In the introductory example in the Wikipedia article on the Bayesian theorem, they start out with a prior distribution for P(machine_ID | faulty_product)* and then updates this using a likelihood distribution P(faulty_product | machine_ID) to acquire a posterior distribution for P(machine_ID | faulty_product).
How did they come up with the likelihood distribution? Maybe they sampled 100 products from each machine and for each sample counted the number of faulty products. Maybe they sampled 1.000.000 products from each machine...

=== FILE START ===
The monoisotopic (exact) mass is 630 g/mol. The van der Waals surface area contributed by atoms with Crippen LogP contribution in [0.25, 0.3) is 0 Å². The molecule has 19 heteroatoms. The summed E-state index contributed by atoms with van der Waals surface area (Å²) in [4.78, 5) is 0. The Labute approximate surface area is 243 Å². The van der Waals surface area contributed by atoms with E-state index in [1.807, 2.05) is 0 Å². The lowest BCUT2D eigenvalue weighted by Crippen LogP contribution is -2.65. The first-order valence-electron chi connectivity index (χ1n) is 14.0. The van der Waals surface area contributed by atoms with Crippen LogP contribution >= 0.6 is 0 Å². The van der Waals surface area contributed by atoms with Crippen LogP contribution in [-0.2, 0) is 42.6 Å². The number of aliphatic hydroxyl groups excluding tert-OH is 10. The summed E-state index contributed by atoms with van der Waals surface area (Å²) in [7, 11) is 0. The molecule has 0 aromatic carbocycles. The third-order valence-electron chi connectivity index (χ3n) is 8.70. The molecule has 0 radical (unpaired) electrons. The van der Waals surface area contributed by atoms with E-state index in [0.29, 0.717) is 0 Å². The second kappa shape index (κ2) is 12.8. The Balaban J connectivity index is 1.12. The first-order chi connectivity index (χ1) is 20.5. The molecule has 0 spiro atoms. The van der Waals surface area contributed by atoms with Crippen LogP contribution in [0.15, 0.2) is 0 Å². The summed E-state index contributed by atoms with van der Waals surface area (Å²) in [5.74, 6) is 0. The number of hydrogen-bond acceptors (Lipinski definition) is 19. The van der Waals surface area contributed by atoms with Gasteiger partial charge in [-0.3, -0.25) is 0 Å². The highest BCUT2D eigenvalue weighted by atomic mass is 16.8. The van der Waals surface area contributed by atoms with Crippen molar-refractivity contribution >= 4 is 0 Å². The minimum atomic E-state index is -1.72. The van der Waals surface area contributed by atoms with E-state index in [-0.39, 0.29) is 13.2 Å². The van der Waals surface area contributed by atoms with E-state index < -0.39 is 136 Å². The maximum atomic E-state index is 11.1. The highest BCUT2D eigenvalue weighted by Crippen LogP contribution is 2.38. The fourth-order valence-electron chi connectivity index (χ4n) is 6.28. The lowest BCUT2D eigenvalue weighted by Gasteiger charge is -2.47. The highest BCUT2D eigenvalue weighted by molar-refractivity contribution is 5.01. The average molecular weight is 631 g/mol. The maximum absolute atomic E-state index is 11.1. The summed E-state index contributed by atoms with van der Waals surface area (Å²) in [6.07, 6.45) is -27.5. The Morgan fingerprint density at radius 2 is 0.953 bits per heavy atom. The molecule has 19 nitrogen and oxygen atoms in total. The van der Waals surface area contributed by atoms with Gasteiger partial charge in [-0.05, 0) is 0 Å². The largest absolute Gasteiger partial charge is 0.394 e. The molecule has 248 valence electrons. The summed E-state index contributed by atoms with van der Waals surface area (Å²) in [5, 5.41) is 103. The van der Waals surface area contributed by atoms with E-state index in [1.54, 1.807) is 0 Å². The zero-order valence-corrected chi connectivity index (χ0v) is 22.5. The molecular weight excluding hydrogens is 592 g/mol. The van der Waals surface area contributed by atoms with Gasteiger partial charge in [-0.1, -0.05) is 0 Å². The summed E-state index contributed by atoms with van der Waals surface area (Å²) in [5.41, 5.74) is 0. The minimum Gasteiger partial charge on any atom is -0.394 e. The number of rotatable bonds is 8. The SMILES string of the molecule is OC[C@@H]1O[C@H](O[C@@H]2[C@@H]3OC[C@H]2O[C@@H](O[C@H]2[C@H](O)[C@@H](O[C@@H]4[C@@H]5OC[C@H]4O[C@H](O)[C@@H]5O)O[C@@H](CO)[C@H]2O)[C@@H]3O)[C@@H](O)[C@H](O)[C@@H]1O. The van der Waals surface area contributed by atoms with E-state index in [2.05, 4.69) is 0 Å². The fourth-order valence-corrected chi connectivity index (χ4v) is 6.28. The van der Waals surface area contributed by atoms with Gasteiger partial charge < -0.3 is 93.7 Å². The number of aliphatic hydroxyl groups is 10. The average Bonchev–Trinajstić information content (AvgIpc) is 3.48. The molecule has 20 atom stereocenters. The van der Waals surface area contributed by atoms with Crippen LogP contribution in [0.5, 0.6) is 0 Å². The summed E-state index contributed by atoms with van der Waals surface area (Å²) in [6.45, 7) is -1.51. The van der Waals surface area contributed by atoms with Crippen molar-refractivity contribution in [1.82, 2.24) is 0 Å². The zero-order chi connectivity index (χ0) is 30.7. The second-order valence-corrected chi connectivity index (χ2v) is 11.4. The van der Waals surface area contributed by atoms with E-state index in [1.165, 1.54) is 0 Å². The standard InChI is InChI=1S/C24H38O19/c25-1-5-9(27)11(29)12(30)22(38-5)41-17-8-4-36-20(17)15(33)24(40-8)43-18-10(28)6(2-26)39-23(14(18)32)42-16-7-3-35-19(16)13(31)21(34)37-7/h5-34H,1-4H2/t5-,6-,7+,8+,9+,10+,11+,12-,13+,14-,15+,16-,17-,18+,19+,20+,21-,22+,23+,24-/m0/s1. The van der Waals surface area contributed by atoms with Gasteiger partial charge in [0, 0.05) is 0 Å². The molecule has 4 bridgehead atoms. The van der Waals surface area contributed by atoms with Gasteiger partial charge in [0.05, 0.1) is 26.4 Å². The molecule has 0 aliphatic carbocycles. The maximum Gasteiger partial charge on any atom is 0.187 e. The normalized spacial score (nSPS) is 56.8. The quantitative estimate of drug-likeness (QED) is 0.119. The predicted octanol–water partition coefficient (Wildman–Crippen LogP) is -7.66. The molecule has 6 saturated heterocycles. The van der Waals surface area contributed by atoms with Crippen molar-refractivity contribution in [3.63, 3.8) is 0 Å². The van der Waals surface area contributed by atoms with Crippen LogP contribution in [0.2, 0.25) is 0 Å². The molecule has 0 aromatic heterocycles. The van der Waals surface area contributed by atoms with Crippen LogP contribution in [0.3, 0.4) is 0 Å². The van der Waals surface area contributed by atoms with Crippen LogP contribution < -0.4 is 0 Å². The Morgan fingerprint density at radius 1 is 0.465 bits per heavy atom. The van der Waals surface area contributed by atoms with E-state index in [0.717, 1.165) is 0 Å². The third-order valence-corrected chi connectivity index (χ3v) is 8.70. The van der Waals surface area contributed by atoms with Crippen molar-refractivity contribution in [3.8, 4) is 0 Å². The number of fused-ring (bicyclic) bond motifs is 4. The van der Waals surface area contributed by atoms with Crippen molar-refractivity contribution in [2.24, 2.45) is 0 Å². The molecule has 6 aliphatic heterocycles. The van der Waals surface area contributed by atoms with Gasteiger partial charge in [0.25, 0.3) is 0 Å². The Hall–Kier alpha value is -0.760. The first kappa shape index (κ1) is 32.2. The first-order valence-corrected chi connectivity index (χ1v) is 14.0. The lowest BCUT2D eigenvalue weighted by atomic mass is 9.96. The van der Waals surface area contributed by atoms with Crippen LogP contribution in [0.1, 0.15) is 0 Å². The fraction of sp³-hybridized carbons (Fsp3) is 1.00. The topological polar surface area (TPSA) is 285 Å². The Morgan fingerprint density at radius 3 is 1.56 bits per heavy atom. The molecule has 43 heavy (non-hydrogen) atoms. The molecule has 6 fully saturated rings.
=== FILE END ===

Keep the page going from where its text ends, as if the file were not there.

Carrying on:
We don't know which sample size is used: the likelihood distribution doesn't reveal this. Thus this matter doesn't influence the weight of the Bayesian update. But shouldn't it do so? Uncertain likelihood distributions should have a small influence and vice versa. How do I make the bayesian update reflect this?
I read the links provided by somervta in the 'Error margins' discussion from yesterday, but I'm not skillful enough to adapt them to this example.
* technically they just make the prior distribution a clone of the distribution P(machine_ID) but I like to keep the identity across the Bayesian update so I gave the prior and the posterior distribution the same form: P(machine_ID | faulty_product).